Fantasy Summer Fun
By Kristin Battestella
What better way to beat the heat than with a fanciful and adventurous eighties staycation?
Heavy Metal – Though the Heavy Metal 2000 sequel is decent, this 1981 anthology has all the action, sex, humor, scares, and heroism needed for a cult classic. Obviously, great music from the likes of Stevie Nicks, Journey, Cheap Trick, Blue Oyster Cult, Black Sabbath and more contributes to the beloved status. Vocal skills from John Candy (Who’s Harry Crumb?), Eugene Levy (American Pie), and Harold Ramis (Ghostbusters) lend weight to such memorable tales as “Den” and the stoning, far out “So Beautiful and So Dangerous”. I love the zombies of “B-17,” for they are still scary to me after all these years. There’s delightful everyman amid the fantastic treats with “Harry Canyon” and “Captain Stern,” too. Sure, the framing story might be a bit thin, but the lovely, sweeping, and orchestral finale “Taarna” concludes it all in perfect fantasy fashion. Some of the animation and design will look poorly or disjointed to audiences today thanks to multiple sources, directors, and techniques of the time. However, Heavy Metal was also ahead of its time then, and it’s still impressive overall. Besides, there’s something to be said for cartoons just for adults, too. This is a sexy, gross, slightly evil, and well-done collection.
Lovespell – Richard Burton (Cleopatra), Nicholas Clay (Excalibur), and Kate Mulgrew (Star Trek: Voyager) star in this somewhat obscure 1981 Tristan and Isolt tale. The old speaketh titles are tough to read onscreen, but lovely music, stunning locales, ancient castles, and appropriately early medieval costumes and décor set the mood perfectly. This isn’t high knights and chivalry mockery, but the accents and period dialogue will be tough for some. There are no subtitles on the poor video release, either. Thankfully, Mulgrew is feisty and enchanting while Burton is somewhat jerky and overbearing, as expected. He also looks a bit too old for the super young Kate. However, who else could be the King of Cornwall? Both are perfectly cast to match their historical parts. Unfortunately, Clay’s inferior, weak Tristan hampers the picture. His poufy hair, lame delivery, droopy pouts, and soft focus scenes irrevocably date the film and take away from Burton’s more skilled presence. The melodrama and love story elements are a bit simple, indeed, and such to die for love happens too, too fast before it all falls apart in the end. The scale and story could have been tighter, but the period elegance is mighty entertaining for genre audiences or youthful, fanciful medieval fans. Though not a fantasy so much as a straight telling of the corresponding Arthurian legend, the magical charm wins here.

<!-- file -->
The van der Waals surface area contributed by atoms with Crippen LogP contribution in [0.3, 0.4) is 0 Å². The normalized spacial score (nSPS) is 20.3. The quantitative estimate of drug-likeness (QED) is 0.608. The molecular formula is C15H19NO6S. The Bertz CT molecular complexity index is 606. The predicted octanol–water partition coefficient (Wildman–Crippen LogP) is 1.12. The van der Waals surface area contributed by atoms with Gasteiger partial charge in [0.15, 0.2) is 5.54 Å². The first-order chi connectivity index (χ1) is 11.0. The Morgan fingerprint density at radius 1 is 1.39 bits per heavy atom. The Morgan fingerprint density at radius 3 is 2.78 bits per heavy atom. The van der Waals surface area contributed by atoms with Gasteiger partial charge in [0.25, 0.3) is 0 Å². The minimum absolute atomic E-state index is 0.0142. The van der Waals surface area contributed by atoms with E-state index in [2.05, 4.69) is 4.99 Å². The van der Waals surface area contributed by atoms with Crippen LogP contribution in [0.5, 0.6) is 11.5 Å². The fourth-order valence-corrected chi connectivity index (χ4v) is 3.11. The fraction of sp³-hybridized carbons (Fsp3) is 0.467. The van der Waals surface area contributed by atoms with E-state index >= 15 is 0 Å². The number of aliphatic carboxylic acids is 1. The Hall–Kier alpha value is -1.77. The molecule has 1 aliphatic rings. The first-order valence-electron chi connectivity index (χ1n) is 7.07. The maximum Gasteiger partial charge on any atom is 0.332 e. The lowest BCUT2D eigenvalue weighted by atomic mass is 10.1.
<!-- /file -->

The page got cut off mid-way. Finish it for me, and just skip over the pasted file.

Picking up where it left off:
The Sword and the Sorcerer – Lee Horsley’s (Nero Wolfe, Paradise) 1982 yarn will certainly be entertaining for those who grew up on sword and sorcery pictures or audiences that like the eighties B fantasy style. One can take the humor and mistakes here and have a drinking game good time. There’s a lot of fun in the story and potential for more, too. Perhaps that’s while I feel so torn- this could have been something great and memorable like the Conan films or The Beastmaster. Unfortunately, if you go into this picture in your right mind, everything ends up kind of a mess. Some plot points simply make no sense whatsoever, and the action is woefully slow motion nonsensical. There is hardly any of the titular evil sorcerer, nor enough medieval fantasy boobs for an R rating today. The bad dialogue has not stood the test of time, nor has Lee Horsley. I’m not even really sure why he’s that famous, yet everyone knows his name. I’d give this finally available supposed sequel in spirit Tales of an Ancient Empire a chance, though- even if it is probably most of the same.
And a Recent Skipper
Your Highness – There’s no wit, bad dialogue, lots of course language, and plenty of flat jokes from the very big, well known cast here. James Franco (127 Hours) I swear is mocking us, but Natalie Portman (Black Swan) should have known better. Charles Dance (Game of Thrones) is on form, Damien Lewis (Band of Brothers) is a fun jerk, and Toby Jones (Frost/Nixon) is perfectly twisted. Unfortunately, the anachronisms, poor sex references, and a too over the top without the intelligence of Men in Tights focus ruin the quality production values, decent music, and goofy but good costumes. Zooey Deschanel (New Girl) is cute, but somehow she’s still playing the same 21st century quirky girl. The bad effects and singing are a no, and the cutting off the Minotaur’s penis thing just takes it all way too far. Medieval comedy can be done well, but not when one is either stoned in the making or needs to be stoned to watch. And who the hell is Danny McBride?